You probably have heard that there is a blood test that detects whether you have
been infected with the virus that causes AIDS. To help you make a decision about
being tested, this website will explain what the test results mean and will examine
the possible advantages and disadvantages of being tested.
What is the test?
- When HIV enters the body, the body produces antibodies in response to the virus.
The test detects the presence of these antibodies in a small sample of blood usually
drawn from the arm. The test DOES NOT detect whether you have AIDS-it
only tells you if your body has produced antibodies in response to HIV.
What does HIV-positive mean?
- If you have developed antibodies to the virus, you are HIV-positive. This means
that at some point you were exposed to the virus and have been infected with HIV.
- Being HIV-positive DOES NOT mean that you now have AIDS or that
you will definitely develop AIDS in the future. Some people may remain completely
healthy for long periods of time, possibly even the rest of their lives. Others
may develop full blown AIDS anywhere from three to ten years after infection.
- Being HIV-positive DOES NOT mean that you can no longer have sex.
Just make sure that you ALWAYS practice safer sex. For more information
on safer sex, call the Iowa Department of Public Health at 515.281.6801.
- In all cases of a positive test result, a second blood test will be performed to
confirm the results of the first test.
What does HIV-negative mean?
- If you have not developed antibodies to the virus, you are HIV-negative. However,
a negative test result does not guarantee that you are virus-free. Your body
can take anywhere from three to six months after infection with the AIDS virus to
- If you take the test after you have been infected with HIV, but before your body
has had enough time to produce antibodies, you will test negative.
- A negative test result does not mean that you cannot transmit the virus to someone
- You need to be periodically re-tested in the following year, while continuing to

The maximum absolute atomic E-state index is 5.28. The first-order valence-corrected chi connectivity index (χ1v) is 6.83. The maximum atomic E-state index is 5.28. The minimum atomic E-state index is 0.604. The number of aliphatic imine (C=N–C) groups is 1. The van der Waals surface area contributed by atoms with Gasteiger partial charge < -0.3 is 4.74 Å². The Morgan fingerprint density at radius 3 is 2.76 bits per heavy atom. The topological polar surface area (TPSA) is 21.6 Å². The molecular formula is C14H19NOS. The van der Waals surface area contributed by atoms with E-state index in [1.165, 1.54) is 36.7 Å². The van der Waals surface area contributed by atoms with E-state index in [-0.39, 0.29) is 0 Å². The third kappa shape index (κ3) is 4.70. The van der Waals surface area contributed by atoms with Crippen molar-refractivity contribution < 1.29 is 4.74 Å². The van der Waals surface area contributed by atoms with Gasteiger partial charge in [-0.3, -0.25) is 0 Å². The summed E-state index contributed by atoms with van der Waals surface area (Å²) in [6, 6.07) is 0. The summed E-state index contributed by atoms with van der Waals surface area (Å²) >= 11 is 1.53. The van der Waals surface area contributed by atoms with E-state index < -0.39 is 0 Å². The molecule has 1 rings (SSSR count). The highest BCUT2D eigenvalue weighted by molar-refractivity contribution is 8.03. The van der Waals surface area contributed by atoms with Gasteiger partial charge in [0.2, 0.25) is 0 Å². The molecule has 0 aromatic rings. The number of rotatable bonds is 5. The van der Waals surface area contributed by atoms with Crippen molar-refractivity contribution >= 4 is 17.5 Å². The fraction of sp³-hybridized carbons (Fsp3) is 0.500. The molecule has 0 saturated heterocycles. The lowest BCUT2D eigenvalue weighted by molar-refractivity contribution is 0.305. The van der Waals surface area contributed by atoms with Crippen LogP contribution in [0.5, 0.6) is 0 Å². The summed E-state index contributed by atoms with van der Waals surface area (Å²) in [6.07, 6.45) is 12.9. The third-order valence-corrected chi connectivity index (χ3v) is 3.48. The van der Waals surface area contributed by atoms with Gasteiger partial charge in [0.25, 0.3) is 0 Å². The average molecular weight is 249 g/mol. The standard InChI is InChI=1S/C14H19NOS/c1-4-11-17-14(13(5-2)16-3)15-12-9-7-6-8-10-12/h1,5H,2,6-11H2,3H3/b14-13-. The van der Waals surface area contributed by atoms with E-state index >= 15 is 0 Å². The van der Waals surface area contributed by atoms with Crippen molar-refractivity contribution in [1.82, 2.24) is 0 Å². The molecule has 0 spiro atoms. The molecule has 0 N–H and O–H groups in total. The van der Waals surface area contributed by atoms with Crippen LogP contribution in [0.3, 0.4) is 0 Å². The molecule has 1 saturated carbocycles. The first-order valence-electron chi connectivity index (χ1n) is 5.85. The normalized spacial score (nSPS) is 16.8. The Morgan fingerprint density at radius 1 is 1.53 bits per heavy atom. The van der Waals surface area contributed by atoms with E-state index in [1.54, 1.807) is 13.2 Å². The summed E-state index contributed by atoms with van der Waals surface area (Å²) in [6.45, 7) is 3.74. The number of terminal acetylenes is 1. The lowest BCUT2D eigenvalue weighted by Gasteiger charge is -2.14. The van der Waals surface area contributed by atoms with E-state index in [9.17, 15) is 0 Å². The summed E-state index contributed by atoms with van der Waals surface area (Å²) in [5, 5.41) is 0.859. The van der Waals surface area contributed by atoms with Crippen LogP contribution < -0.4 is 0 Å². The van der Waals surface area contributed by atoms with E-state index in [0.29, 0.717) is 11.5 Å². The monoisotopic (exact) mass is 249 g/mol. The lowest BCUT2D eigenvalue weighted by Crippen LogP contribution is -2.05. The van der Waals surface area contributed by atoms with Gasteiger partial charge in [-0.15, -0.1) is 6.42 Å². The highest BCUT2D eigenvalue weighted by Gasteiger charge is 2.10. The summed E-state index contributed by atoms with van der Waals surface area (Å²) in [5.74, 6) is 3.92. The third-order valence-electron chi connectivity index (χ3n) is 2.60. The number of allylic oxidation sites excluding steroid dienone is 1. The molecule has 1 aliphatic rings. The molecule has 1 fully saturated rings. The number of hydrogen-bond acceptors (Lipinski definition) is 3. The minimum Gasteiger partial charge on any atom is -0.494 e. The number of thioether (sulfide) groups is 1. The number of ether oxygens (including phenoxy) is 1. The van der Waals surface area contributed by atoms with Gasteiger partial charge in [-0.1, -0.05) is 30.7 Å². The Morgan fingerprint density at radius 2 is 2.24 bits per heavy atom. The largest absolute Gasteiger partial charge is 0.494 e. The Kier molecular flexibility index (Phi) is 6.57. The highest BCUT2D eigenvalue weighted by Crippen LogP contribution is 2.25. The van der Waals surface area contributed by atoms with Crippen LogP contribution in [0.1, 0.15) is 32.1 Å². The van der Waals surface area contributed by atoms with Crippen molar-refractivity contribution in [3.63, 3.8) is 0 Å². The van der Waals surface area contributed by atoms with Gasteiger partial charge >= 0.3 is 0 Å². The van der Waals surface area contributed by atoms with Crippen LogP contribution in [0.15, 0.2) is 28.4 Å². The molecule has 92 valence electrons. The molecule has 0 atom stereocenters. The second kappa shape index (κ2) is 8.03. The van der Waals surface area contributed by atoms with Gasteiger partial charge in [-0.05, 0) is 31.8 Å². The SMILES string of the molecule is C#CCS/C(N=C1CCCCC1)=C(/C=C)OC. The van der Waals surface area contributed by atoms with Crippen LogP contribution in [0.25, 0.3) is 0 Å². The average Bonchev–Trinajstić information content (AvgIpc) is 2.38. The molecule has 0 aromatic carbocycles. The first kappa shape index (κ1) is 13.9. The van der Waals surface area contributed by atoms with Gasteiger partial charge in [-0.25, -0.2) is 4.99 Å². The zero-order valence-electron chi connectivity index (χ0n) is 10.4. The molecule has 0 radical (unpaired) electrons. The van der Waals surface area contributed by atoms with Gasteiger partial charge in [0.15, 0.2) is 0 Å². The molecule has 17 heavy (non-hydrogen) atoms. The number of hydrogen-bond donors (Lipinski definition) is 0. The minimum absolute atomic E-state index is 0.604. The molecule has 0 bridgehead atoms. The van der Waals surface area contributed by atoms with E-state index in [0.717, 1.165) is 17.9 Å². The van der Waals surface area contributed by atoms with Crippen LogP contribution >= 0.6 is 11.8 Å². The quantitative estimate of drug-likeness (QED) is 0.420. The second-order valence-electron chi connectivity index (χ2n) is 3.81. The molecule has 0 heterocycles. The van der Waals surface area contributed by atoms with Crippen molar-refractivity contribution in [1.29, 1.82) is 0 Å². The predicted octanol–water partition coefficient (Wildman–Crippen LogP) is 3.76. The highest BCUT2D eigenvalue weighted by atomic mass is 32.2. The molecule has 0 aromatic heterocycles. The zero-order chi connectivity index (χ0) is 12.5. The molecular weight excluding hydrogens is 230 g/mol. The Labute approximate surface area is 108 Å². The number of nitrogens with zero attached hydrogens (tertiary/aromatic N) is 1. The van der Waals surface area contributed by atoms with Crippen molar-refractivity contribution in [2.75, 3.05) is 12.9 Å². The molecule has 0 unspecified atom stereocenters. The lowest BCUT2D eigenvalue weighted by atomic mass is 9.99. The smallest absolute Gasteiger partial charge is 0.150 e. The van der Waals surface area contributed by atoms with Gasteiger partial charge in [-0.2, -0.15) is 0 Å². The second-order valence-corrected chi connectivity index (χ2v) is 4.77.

practice safer sex.
- Intravenous drug users should never share needles, even if they are HIV-negative.
What are the advantages of taking the test?
- There are several reasons to consider taking the HIV antibody test.
- If you think that you may have been infected with HIV, consider taking the test
as a first step toward adopting a healthier life-style and taking control of your
health. Several new therapies have shown promise in delaying the onset of AIDS in
people infected with HIV. These treatments, which suppress the virus and strengthen
the immune system, may be most effective at the early stages of the disease. It
is often recommended that you begin these therapies as early as possible after HIV
- Knowing that you are HIV-positive will, in most cases, help you to practice safer
sex all the time. This is important since repeated exposure to the virus seems to
play a large role in the development of AIDS.
- If you are thinking about having a child and think that you or your partner may
be infected, you and your partner may want to consider getting tested. Confirming
that you and your partner are HIV-negative before conceiving a child will reduce
the chance of transmitting HIV to the child before or at birth.
What are the disadvantages of taking the test?
- People sometimes feel depressed and anxious when they find out that they are HIV-positive.
People who learn that they are HIV-positive may also feel afraid, helpless and worried
about being shunned by their lovers, families, friends and co-workers.
- The purpose of pre-test counseling is to make sure that you understand what the
test will and will not tell you, and whether you should take it. Pre-test counseling
will help prepare you in case you test positive.
- Post-test counseling will help you deal with any negative reactions. Then you can
begin to take control of your health and, if needed, begin preventative medicines.
- Another possible disadvantage of taking the HIV antibody test is that you may be
denied services or suffer discrimination if you are HIV-positive. If insurance companies
find out that you are HIV-positive, or even that you took the test, they may attempt
to deny or take away your health or life insurance coverage. Some doctors, dentists,
discriminated against people who are HIV-positive even though this is illegal.
- For answers to questions and more information on HIV and sexually transmitted diseases
call the Iowa Department of Public Health at 515.281.6801 (M-F, 8 a.m. to 5 p.m.).
For HIV and STD testing, call the Polk County Health Department at 515.286.3798.